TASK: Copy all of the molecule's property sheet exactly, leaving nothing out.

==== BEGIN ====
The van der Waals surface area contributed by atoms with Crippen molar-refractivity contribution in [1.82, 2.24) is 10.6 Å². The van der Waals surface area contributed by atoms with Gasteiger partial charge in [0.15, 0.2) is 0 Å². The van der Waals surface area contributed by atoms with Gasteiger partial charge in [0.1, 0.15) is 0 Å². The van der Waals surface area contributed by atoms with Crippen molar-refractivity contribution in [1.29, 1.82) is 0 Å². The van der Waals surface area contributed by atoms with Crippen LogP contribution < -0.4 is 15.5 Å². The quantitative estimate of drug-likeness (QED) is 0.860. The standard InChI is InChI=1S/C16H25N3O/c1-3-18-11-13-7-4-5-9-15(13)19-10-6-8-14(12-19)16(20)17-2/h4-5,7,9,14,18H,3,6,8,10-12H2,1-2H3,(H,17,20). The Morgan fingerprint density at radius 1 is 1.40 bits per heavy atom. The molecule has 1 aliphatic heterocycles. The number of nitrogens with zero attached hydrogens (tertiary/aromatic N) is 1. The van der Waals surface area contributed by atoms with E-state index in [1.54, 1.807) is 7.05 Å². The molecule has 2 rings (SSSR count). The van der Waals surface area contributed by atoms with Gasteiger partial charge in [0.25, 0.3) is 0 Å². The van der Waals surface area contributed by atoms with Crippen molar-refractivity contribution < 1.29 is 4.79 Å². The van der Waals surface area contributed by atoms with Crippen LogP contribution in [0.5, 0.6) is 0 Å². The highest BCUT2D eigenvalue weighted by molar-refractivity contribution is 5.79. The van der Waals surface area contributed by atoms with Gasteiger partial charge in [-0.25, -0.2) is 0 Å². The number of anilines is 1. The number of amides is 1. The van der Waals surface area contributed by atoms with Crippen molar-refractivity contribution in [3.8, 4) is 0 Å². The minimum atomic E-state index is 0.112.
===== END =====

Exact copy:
The van der Waals surface area contributed by atoms with Crippen molar-refractivity contribution in [1.82, 2.24) is 10.6 Å². The van der Waals surface area contributed by atoms with Gasteiger partial charge in [0.15, 0.2) is 0 Å². The van der Waals surface area contributed by atoms with Gasteiger partial charge in [0.1, 0.15) is 0 Å². The van der Waals surface area contributed by atoms with Crippen molar-refractivity contribution in [1.29, 1.82) is 0 Å². The van der Waals surface area contributed by atoms with Crippen LogP contribution < -0.4 is 15.5 Å². The quantitative estimate of drug-likeness (QED) is 0.860. The standard InChI is InChI=1S/C16H25N3O/c1-3-18-11-13-7-4-5-9-15(13)19-10-6-8-14(12-19)16(20)17-2/h4-5,7,9,14,18H,3,6,8,10-12H2,1-2H3,(H,17,20). The Morgan fingerprint density at radius 1 is 1.40 bits per heavy atom. The molecule has 1 aliphatic heterocycles. The number of nitrogens with zero attached hydrogens (tertiary/aromatic N) is 1. The van der Waals surface area contributed by atoms with E-state index in [1.54, 1.807) is 7.05 Å². The molecule has 2 rings (SSSR count). The van der Waals surface area contributed by atoms with Gasteiger partial charge in [0.25, 0.3) is 0 Å². The van der Waals surface area contributed by atoms with Crippen molar-refractivity contribution < 1.29 is 4.79 Å². The van der Waals surface area contributed by atoms with Crippen LogP contribution in [0.5, 0.6) is 0 Å². The highest BCUT2D eigenvalue weighted by molar-refractivity contribution is 5.79. The van der Waals surface area contributed by atoms with Gasteiger partial charge in [-0.25, -0.2) is 0 Å². The number of anilines is 1. The number of amides is 1. The van der Waals surface area contributed by atoms with Crippen molar-refractivity contribution in [3.8, 4) is 0 Å². The minimum atomic E-state index is 0.112.